AP Interview: Islamist leader says Libya PM failed

FILE - In this Tuesday, Oct. 8, 2013 file photo, Libyan's Prime Minister Ali Zidan speaks to the media during a press conference in Rabat, Morocco. Zidan was snatched by gunmen before dawn Thursday from a Tripoli hotel where he resides, the government said. The abduction appeared to be in retaliation for the U.S. special forces' raid over the weekend that seized a Libyan al-Qaida suspect from the streets of the capital. (AP Photo/Abdeljalil Bounhar)

TRIPOLI, Libya (AP) — The leader of Libya's Muslim Brotherhood political party said Saturday that the country's prime minister — who was briefly abducted by militia members earlier this week — has failed and needs to be replaced.

Mohammed Sawan, leader of Justice and Construction party, told The Associated Press in a telephone interview Saturday from Benghazi that the Libyan parliament is "seriously searching for an alternative" to Ali Zidan. Sawan said mismanagement by Zidan's government might have led to "irresponsible actions" by individuals, referring to Zidan's kidnapping.

Simmering tensions in Libya were enflamed by an Oct. 5 raid by U.S. special forces that snatched a Libyan al-Qaida suspect known as Abu Anas al-Libi off the streets of Tripoli and whisked him off to custody in a U.S. warship.

"This was a blatant violation to the national sovereignty," Sawan said. He added: "It has caused big problems and grave repercussions."

Zidan for months has been facing mounting pressures from parliament, first by Islamist blocs including the Muslim Brotherhood and another group of ultraconservative Salafis. Independents later joined the criticism of Zidan over allegations of corruption and wasting public fund, as well as the country's deteriorating security.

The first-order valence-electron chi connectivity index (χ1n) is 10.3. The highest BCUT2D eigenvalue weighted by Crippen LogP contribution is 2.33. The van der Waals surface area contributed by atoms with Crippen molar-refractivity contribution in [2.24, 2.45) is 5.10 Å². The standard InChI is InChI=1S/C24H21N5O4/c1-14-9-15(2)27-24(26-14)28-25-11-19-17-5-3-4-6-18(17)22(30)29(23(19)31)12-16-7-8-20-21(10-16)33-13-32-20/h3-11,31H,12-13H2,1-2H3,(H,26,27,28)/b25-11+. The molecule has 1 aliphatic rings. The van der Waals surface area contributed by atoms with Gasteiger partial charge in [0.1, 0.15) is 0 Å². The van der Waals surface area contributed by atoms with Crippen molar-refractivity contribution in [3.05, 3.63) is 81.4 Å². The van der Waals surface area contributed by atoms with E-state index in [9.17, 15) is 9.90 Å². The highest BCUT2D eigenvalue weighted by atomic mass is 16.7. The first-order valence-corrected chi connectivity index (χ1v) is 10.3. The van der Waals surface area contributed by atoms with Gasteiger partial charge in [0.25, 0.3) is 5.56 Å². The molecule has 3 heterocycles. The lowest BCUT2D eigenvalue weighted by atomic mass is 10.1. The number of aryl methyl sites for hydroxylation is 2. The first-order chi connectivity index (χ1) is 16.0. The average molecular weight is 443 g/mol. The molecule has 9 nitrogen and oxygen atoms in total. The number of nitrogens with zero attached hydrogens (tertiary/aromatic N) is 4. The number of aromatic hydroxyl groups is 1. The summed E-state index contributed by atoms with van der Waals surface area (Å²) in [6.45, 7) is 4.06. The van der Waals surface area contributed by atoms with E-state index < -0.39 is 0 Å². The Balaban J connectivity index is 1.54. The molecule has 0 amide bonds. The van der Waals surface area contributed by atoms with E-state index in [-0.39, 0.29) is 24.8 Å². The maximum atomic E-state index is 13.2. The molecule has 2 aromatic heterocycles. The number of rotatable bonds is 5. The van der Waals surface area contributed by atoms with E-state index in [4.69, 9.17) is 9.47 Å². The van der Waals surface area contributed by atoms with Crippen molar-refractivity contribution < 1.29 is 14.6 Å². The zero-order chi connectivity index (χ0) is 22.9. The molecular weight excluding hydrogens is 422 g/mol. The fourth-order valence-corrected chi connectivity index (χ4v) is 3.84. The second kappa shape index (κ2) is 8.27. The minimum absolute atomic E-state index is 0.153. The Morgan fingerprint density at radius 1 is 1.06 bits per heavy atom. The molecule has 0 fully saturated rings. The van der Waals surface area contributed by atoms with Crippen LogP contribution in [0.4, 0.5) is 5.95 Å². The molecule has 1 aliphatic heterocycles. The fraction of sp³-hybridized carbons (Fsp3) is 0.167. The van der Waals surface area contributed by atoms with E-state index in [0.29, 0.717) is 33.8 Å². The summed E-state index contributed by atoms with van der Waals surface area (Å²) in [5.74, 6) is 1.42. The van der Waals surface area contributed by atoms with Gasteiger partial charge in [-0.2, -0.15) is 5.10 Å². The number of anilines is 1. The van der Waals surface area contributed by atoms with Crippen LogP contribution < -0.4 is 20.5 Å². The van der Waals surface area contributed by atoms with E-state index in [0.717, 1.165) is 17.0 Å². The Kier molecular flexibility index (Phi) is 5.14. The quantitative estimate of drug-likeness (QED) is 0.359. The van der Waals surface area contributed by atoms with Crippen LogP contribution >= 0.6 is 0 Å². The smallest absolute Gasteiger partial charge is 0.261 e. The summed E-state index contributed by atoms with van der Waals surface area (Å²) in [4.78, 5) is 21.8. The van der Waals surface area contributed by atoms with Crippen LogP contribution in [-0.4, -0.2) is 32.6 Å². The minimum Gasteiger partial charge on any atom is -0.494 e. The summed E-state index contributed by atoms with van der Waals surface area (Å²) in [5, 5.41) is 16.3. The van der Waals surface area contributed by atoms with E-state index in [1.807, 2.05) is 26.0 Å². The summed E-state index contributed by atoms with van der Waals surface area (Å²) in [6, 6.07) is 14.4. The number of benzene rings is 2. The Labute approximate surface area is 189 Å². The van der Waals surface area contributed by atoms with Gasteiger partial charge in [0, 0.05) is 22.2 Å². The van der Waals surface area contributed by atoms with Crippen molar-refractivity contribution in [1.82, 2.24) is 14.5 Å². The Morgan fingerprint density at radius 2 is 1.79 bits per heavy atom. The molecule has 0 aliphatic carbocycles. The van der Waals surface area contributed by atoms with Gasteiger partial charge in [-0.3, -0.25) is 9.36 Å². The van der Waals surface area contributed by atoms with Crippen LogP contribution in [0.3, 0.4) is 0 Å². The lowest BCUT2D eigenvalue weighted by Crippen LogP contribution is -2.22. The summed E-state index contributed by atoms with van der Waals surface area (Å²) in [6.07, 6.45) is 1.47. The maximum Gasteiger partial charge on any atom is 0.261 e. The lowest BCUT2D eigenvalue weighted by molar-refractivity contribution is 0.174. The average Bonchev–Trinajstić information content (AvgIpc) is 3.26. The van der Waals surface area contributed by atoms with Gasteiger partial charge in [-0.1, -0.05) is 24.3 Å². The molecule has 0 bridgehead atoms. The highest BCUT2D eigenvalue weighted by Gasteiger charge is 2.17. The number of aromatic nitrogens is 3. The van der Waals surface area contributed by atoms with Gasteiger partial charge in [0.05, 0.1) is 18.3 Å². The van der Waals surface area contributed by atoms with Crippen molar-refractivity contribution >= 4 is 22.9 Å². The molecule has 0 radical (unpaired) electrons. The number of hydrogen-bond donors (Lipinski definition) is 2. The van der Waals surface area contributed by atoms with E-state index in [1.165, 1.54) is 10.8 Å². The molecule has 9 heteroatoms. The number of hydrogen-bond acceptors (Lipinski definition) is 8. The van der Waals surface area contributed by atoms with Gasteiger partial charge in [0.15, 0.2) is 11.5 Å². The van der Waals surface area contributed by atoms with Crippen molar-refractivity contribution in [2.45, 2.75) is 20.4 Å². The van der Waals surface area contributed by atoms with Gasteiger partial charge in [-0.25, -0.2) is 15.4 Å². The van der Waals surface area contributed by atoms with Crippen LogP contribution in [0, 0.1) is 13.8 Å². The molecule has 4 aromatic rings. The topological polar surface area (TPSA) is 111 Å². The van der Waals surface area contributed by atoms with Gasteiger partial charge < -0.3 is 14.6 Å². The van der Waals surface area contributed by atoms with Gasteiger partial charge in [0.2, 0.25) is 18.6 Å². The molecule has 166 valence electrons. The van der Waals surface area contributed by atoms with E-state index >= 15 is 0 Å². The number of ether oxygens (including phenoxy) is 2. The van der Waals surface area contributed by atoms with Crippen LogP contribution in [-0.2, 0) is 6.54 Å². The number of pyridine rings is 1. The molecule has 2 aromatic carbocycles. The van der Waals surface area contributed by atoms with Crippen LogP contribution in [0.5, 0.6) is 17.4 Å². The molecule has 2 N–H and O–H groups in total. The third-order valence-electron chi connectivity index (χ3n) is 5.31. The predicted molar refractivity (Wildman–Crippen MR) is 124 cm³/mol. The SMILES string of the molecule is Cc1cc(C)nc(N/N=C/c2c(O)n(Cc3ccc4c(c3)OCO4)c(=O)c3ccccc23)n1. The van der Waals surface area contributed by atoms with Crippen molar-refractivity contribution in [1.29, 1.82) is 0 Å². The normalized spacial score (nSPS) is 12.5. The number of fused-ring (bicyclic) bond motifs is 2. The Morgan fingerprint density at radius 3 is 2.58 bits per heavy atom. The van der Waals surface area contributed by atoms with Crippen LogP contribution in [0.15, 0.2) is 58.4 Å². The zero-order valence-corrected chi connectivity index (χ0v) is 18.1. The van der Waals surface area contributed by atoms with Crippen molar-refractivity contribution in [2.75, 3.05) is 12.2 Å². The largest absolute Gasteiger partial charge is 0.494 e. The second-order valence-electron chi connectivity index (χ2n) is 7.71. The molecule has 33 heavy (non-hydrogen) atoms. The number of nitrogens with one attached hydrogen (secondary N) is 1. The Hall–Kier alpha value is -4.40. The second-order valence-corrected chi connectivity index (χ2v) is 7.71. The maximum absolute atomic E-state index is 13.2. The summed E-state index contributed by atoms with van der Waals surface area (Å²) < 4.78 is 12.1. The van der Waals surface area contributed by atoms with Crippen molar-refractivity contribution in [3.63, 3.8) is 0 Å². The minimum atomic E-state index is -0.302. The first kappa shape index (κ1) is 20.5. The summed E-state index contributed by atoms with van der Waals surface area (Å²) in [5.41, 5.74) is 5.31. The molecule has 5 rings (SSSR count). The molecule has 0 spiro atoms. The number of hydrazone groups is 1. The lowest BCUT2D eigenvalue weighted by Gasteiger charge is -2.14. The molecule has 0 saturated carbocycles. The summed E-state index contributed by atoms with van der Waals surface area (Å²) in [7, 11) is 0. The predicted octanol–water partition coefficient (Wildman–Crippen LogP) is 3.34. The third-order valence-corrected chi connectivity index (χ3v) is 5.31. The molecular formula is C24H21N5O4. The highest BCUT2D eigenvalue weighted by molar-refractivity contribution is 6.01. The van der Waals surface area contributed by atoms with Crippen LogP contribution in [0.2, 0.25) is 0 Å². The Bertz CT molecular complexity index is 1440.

On Thursday, Zidan himself became victim of the insecurity plaguing the country since the 2011 civil war that toppled dictator Moammar Gadhafi. Militias kidnapped the prime minister and held him for several hours. Such armed groups, many including Islamic extremists, carry out daily violence nationwide and have defied attempts by the weak central authorities to control them. Many of them are connected to political groups that have representatives in the parliament.

On Friday, Zidan described his abduction as an attempted coup by his Islamist political rivals, using militias that he said are trying to "terrorize" the government and turn the country into another Afghanistan or Somalia.

Zidan, however, didn't name those specifically behind his kidnapping, only referring to the Libyan Revolutionaries Operation Room, the militia umbrella group loosely affiliated to Interior Ministry.

"I wish he named the political party he thinks is behind the operation," Sawan said, adding that Zidan told his lawmakers that he didn't mean Muslim Brotherhood. "We are against any action that violates legitimacy."

In addition to Zidan's abduction, militias have besieged key ministries in the capital and stormed ministers' offices this summer to force the parliament to pass a divisive law aimed at purging officials who served under Gadhafi from new government. The parliament passed the law virtually at gunpoint, highlighting the challenges facing Libya as it tries to transition to democracy.

The Muslim Brotherhood came second in the country's first parliamentary elections last year after a non-Islamist bloc led by the wartime prime minister. It has five ministers in Zidan's government.

A day before Zidan's abduction, parliament agreed to form a committee to discuss either an alternative to Zidan or to summon him for questioning.

"The government represented by the prime minister has had no success," Sawan said.